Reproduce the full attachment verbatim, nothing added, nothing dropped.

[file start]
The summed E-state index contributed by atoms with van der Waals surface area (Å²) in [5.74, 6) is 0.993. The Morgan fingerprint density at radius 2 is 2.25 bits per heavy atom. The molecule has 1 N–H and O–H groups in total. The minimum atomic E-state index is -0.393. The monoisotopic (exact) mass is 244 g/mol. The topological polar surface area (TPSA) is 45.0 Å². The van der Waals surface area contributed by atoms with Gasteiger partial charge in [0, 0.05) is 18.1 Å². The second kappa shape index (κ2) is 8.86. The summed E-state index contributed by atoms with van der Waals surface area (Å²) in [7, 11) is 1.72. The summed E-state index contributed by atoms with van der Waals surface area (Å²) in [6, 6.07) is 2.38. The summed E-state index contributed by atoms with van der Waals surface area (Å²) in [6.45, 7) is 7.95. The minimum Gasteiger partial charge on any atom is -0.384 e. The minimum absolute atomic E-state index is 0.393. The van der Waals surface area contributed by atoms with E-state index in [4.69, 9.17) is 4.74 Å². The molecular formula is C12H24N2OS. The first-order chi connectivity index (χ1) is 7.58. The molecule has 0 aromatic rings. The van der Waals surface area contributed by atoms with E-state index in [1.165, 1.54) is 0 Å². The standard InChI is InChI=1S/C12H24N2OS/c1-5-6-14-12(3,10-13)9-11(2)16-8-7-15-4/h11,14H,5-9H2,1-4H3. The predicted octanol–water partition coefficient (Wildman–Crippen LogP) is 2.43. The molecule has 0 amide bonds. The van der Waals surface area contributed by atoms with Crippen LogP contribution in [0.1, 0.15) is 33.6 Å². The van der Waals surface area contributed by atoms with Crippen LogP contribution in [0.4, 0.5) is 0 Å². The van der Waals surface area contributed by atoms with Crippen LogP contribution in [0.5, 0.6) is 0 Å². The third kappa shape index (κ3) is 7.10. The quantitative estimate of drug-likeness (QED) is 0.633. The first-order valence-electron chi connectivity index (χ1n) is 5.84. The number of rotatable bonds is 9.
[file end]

The summed E-state index contributed by atoms with van der Waals surface area (Å²) in [5.74, 6) is 0.993. The Morgan fingerprint density at radius 2 is 2.25 bits per heavy atom. The molecule has 1 N–H and O–H groups in total. The minimum atomic E-state index is -0.393. The monoisotopic (exact) mass is 244 g/mol. The topological polar surface area (TPSA) is 45.0 Å². The van der Waals surface area contributed by atoms with Gasteiger partial charge in [0, 0.05) is 18.1 Å². The second kappa shape index (κ2) is 8.86. The summed E-state index contributed by atoms with van der Waals surface area (Å²) in [7, 11) is 1.72. The summed E-state index contributed by atoms with van der Waals surface area (Å²) in [6, 6.07) is 2.38. The summed E-state index contributed by atoms with van der Waals surface area (Å²) in [6.45, 7) is 7.95. The minimum Gasteiger partial charge on any atom is -0.384 e. The minimum absolute atomic E-state index is 0.393. The van der Waals surface area contributed by atoms with E-state index in [4.69, 9.17) is 4.74 Å². The molecular formula is C12H24N2OS. The first-order chi connectivity index (χ1) is 7.58. The molecule has 0 aromatic rings. The van der Waals surface area contributed by atoms with E-state index in [1.165, 1.54) is 0 Å². The standard InChI is InChI=1S/C12H24N2OS/c1-5-6-14-12(3,10-13)9-11(2)16-8-7-15-4/h11,14H,5-9H2,1-4H3. The predicted octanol–water partition coefficient (Wildman–Crippen LogP) is 2.43. The molecule has 0 amide bonds. The van der Waals surface area contributed by atoms with Crippen LogP contribution in [0.1, 0.15) is 33.6 Å². The van der Waals surface area contributed by atoms with Crippen LogP contribution in [0.4, 0.5) is 0 Å². The van der Waals surface area contributed by atoms with Crippen LogP contribution in [0.5, 0.6) is 0 Å². The third kappa shape index (κ3) is 7.10. The quantitative estimate of drug-likeness (QED) is 0.633. The first-order valence-electron chi connectivity index (χ1n) is 5.84. The number of rotatable bonds is 9.